Clearing obligation and Risk mitigation techniques under EMIR
EMIR includes the obligation to centrally clear certain classes of over-the-counter (OTC) derivative contracts through Central Counterparty Clearing (CCPs). For non-centrally cleared OTC derivative contracts, EMIR establishes risk mitigation techniques.
The Regulation (EU) 2019/834 amending EMIR, EMIR Refit, introduces changes in the OTC regulatory framework. Some of the most relevant aspects include a change on the way to determine which counterparties are subject to the clearing obligation and the inclusion of a mechanism to suspend the clearing obligation.
Counterparties subject to the clearing obligation
The clearing obligation applies to EU firms that are counterparties to an OTC derivative contract including interest rate, foreign exchange, equity, credit and commodity derivatives.
EMIR identifies two categories of counterparties to whom the clearing obligation applies depending on weather their positions are above or below the clearing thresholds:
- Financial counterparties (FC) such as banks, insurers, asset managers, etc.
- Non-Financial counterparties (NFC), firms taking positions in OTC derivative contracts other than financial counterparties.
Intra-group transactions are exempted from central clearing under certain conditions.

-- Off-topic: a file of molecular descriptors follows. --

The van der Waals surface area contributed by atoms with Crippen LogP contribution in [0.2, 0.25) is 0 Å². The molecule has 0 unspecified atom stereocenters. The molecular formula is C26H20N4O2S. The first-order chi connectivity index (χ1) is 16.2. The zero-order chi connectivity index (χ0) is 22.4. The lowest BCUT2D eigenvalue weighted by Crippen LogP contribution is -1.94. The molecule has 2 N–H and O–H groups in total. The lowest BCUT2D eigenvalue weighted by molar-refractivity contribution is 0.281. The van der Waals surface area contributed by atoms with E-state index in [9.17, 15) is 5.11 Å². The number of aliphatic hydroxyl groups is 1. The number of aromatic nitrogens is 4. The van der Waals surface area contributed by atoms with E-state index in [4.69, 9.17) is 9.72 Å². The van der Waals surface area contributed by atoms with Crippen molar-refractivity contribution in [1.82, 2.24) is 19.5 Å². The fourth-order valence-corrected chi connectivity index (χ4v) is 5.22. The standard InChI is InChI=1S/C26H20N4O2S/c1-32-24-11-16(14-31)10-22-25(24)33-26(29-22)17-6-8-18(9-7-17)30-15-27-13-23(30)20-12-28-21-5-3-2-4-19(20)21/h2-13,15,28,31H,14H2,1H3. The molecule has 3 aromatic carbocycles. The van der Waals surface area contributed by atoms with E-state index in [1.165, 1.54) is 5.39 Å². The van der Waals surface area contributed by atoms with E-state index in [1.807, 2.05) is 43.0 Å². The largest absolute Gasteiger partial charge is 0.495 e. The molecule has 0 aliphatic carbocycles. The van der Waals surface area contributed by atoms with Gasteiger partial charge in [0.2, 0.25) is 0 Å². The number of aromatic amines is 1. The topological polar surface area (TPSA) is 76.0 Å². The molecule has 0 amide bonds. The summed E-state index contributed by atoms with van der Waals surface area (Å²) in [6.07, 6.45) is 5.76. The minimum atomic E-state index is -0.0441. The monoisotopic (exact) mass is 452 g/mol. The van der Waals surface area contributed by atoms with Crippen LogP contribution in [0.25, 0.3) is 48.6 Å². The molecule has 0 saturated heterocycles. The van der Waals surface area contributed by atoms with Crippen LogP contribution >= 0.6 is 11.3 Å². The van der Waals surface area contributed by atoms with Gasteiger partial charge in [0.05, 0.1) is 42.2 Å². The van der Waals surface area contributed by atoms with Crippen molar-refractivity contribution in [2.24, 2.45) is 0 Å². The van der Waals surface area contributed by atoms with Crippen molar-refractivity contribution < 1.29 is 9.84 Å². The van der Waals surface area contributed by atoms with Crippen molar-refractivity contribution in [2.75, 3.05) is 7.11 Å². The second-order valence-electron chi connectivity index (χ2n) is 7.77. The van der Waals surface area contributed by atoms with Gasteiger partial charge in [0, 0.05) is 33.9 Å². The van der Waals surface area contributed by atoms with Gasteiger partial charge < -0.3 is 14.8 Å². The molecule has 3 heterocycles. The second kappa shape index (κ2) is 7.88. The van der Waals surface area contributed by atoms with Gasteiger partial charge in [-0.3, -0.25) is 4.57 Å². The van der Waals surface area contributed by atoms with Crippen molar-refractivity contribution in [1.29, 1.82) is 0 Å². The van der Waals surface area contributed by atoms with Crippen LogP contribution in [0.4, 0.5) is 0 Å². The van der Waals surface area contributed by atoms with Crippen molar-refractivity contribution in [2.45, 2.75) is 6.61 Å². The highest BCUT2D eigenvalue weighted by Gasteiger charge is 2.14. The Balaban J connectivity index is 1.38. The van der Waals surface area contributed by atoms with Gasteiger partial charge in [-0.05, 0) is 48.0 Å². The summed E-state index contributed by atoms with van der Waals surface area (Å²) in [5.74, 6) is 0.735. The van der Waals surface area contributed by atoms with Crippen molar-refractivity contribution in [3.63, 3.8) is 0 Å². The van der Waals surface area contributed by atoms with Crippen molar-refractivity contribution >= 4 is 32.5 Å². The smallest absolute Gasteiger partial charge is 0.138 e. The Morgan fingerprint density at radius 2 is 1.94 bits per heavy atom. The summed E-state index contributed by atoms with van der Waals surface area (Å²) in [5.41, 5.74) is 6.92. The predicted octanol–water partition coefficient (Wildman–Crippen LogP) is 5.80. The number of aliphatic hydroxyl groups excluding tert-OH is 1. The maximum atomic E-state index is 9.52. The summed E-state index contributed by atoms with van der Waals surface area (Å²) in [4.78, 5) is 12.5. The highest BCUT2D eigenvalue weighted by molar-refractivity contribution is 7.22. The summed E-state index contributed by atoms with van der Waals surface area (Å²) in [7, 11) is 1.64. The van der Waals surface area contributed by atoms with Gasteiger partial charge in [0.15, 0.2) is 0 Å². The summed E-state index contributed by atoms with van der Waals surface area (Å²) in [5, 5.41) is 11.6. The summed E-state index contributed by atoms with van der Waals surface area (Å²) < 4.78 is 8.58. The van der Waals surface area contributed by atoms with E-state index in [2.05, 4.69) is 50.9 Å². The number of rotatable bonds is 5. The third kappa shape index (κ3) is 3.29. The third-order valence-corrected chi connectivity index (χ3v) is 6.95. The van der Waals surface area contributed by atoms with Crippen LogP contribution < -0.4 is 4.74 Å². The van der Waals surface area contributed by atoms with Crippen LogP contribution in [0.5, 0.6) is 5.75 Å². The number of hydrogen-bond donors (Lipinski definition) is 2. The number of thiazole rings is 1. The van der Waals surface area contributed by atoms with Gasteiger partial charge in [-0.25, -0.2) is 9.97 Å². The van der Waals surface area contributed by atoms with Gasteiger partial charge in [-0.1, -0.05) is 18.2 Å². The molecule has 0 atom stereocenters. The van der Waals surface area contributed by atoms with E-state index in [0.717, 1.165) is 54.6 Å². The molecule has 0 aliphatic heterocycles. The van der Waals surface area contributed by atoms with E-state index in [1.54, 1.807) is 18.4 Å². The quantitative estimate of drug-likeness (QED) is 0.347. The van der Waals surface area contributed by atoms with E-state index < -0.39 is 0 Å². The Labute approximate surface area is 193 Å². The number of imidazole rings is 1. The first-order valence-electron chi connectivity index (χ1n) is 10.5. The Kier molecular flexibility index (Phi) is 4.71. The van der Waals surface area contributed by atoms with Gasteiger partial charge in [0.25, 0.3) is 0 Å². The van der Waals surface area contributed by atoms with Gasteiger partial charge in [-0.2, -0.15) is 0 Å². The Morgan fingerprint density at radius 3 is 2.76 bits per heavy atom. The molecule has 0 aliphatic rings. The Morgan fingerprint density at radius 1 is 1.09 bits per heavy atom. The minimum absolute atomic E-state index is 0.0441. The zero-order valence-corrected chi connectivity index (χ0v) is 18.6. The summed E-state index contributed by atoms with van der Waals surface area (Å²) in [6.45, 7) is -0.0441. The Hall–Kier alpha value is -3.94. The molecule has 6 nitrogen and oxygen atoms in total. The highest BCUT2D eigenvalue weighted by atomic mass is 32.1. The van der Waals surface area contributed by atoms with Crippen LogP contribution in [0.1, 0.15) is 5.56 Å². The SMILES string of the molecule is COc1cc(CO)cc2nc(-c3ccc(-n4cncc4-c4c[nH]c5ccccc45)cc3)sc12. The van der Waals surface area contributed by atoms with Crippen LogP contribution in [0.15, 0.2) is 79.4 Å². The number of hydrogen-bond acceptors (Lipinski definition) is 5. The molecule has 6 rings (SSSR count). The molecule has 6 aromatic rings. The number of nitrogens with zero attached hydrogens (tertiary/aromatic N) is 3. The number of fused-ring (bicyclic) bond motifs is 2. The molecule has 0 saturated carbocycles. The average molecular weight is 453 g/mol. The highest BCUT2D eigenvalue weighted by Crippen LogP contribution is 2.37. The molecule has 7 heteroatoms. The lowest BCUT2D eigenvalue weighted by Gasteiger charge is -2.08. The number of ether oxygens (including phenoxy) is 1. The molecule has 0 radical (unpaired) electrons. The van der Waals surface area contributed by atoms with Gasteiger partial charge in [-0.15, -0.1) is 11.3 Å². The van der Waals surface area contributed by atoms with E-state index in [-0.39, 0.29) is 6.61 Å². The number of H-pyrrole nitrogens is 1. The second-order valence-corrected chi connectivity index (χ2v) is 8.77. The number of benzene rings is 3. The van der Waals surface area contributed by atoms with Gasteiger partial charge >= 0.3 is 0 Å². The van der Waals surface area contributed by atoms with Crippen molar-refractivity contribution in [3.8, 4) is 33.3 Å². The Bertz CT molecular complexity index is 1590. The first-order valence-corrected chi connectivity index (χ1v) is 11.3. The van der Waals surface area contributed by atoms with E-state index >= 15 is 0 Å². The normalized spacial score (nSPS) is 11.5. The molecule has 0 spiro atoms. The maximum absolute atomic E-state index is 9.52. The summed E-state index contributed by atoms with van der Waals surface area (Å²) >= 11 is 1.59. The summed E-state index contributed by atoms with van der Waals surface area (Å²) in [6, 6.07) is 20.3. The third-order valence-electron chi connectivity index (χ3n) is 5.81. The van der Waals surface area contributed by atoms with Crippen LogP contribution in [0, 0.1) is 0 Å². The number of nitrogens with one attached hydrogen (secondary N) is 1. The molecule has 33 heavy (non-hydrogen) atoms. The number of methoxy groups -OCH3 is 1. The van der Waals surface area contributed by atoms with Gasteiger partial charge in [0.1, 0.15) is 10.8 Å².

Likewise, pension funds are also temporary exempted.
Financial counterparties and non-financial counterparties need to inform ESMA and the relevant national competent authority when they exceed the clearing threshold and when they no longer exceed it.
For further details on the calculation of positions and on the procedure to notify ESMA, refer to section on Clearing Tresholds.
Classes of OTC derivatives subject to central clearing obligation
EMIR introduces the obligation to clear certain classes of OTC derivatives in CCPs that have been authorised (for European CCPs) or recognised (for non-EU CCPs) under the EMIR framework.
EMIR foresees two possible processes for the identification of the relevant classes of OTC derivatives:
- The “bottom-up” approach described in EMIR Article 5(2), according to which the determination of the classes to be subject to the clearing obligation will be done based on the classes which are already cleared by authorised or recognised CCPs.